Three things happened in my first few weeks in Vietnam.
First, I went shopping for body wash. This was a hard process. I am not especially picky when it comes to grooming products, but every bottle seemed to be labeled “skin whitening”. I don’t know if you have seen me any time recently, but I don’t really need whiter skin. I finally found one that has a floral fragrance. It has done the trick.
Second, a lot of people called me beautiful. I was confused, at first. Then I decided it must be a Vietnamese cultural idiosyncrasy. You just go around calling everyone beautiful. But then I realized no one was really calling me beautiful. They were calling my skin beautiful. They would rub my skin and point to my skin and stare at my skin, before deciding that it was beautiful. As a reminder, I am really, really white.
Finally, it was cold outside. I am living in the mountains, and days would see a high of 50 degrees Fahrenheit. So, naturally, everyone would bundle up in hats and gloves, scarves and pants, big coats and earmuffs. Giant piles of clothing, usually with people hiding inside, would run around town on their motorbikes. Then the sun came out. The sun made things warmer.
In about 12 hours, 50 degrees had become 90 degrees. I assumed that the warmth would lead my Vietnamese neighbors to put their winter garb away for the spring. But, in a great plot twist, the Vietnamese motorbike riders put on even more clothes. They pulled up their hoods and put on their ski goggles.
It was then that I understood. Vietnamese people are not afraid of the cold, they are afraid of the sun. You see, the sun makes people dark. And in Vietnam, dark is bad.
I am not an expert in this stuff and can’t begin to diagnose a sociological cause. There are, however, a variety of cultural anecdotes that are perhaps relevant.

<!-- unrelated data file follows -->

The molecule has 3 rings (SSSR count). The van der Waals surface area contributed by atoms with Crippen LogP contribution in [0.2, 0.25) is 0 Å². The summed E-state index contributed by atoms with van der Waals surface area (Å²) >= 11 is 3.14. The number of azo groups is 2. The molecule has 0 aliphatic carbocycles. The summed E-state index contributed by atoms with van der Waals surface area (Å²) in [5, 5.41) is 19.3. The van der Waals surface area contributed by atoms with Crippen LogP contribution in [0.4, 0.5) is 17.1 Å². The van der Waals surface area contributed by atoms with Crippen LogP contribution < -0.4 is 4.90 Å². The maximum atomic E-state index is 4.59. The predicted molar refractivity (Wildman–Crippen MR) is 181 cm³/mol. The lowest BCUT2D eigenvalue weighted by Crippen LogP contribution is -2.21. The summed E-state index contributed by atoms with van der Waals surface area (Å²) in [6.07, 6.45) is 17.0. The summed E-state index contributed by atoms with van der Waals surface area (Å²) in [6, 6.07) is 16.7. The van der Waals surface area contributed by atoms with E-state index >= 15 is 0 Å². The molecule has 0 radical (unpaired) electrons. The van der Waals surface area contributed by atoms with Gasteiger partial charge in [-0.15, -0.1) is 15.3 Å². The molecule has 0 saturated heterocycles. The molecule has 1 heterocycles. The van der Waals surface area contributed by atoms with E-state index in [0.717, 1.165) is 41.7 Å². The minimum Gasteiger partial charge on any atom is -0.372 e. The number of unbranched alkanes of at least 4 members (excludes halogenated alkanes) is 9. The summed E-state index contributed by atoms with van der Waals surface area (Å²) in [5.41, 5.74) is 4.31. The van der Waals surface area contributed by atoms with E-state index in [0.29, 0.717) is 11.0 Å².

For example, pop culture is dominated by Korean and (White) Western celebrities. Adele and Justin Bieber are just as famous as Ho Chi Minh. Taylor Swift is becoming a household name. Alternatively, I have yet to hear the word “Beyoncé” mentioned.
Also, darkness is ostensibly associated with Laotian people and Vietnamese ethnic minorities. Both groups are poorer than ethnically Vietnamese people. In fact, many ethnic minorities are severely impoverished. In Vietnamese culture, the amount of money you have largely determines your position on the social hierarchy. So, perhaps the Vietnamese social math equation looks something like:
Poor = Bad Poor = Ethnic Minority Ethnic Minority = Dark Dark = Bad
Before I make any national judgements, it’s worth considering the following: Perhaps the only difference between systemic racism in Vietnam and in the U.S. is that the former wears It like a badge of honor, whereas the latter shamefully sweeps it under the rug. Just throwing it out there.
Paradoxically, I can’t help but a consider the following quote from a man much wiser than me: “What does it say about humans that in America we sit in tanning beds and in Vietnam we rub whitening cream all over ourselves.”